But the real standout is the smoked BEAST, served either on its own or on a sammie. It’s beef, so maybe you’re expecting brisket. Spit your expectations out and make room for a sirloin steak, sliced thick, the kind of cut that’ll have you calling your therapist to discuss resentment toward your father for just dropping steaks on a grill when he should’ve been slow-and-low smoking them for hours, like Weber does.

Among the snacks, Pork Candy eats like it sounds—sweetened rib tips, the consumption of which you absolutely should not disclose to your dentist—and a smoked fish dip will have you happily ruining your breath for the next person you talk to. The only real misses on the menu were the slightly dull pimento cheese deviled eggs and a double butt burger (insert dirty jokes here), which came out so overly sweet it would fit right in on the dessert menu.

You’ll wash stuff down with a solid tap beer and wine menu, well balanced with light and dark offerings, depending on how you want to help slide that meat down your gullet. There’s also a Bourbon Salad cocktail ($9) made especially for Beast with Hog Mash booze from RockFilter, and a Beast New Fashion ($12) concocted with the same spirit. Either works, but you’ll probably want something slightly more “water-based” to balance the salt content. This is, after all, a barbecue place, and you need to ask your poor digestive system for forgiveness.

If you ever ate—or, let’s be honest, drank—at the old Legend’s, the setup at Beast will seem familiar, as if the old dive spot switched out a dirty-black-T-shirt-and-ripped-jeans outfit for a clean-black-T-shirt-and-new-jeans outfit. The spacious downstairs will be available for banquets, parties, and (eventually) live music. Weber’s still working that part out, and also wants to start experimenting with daily specials. At the moment, he’s got his hands plenty full, as he cheerfully slings logs into the smoker every damn day.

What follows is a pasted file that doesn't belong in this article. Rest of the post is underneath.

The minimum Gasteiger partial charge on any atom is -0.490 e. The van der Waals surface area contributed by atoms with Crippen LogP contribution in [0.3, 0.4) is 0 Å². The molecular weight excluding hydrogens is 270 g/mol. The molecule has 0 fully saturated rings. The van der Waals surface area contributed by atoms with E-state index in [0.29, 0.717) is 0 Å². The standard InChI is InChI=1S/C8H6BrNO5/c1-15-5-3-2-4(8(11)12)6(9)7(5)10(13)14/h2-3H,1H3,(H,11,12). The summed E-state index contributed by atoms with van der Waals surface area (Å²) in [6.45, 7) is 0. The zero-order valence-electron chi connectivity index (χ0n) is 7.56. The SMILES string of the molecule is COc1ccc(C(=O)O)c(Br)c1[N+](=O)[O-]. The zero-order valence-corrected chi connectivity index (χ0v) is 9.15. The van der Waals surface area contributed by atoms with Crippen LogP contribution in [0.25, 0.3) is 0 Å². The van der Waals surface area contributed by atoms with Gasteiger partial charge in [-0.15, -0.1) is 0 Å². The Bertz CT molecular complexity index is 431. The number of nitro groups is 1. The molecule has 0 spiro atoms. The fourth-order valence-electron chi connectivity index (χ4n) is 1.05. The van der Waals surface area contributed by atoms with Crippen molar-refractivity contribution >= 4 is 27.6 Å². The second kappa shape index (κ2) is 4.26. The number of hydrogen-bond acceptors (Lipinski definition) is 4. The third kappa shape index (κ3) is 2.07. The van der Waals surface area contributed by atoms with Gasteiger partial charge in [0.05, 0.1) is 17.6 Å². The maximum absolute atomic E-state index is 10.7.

“I haven’t had a day off yet this year,” he says, just after bragging that Beast serves everything fresh and hot, and isn’t in the habit of reheating pre-cooked smoke victims, like “some places.” (He didn’t call any out by name.)

As for the sides, our advice is to sleep with the tangy coleslaw, marry the creamy-crusty mac and cheese, and kill a forgettable corn-and-peppers dish. (Garlic Texas Toast is an essential, but you knew that.) All sides are prepared vegetarian, a reflection, Weber acknowledges, of the shifting tastes of some environmentally conscientious or health- and diet-constricted diners. Sure, those beans or greens might be “better” if he tossed some bacon in—but it’s 2019, and people are “trying to mitigate their carbon footprint,” and eat out ethically. If that’s your mood, the portobello sammie will send you into that good night with no regrets.

Occasionally gorging on good, ethically sourced barbecue’s not a sin. It just feels like it should be. The “crossroads” spot in Mississippi, where Robert Johnson is said to have sold his soul to learn how to play the blues, is now marked by a little monument — and a rib joint on the corner.

Go eat at Beast, but be careful. A stray hand reaching for a shared platter might get stabbed by a fork. The stabber will claim this was an accident. You will have your doubts. None will be about the quality of the food at this new and, clearly, badly needed Minneapolis fixture.

Click here to see a photo slideshow of Beast

BEAST Barbecue
825 E. Hennepin Ave., Minneapolis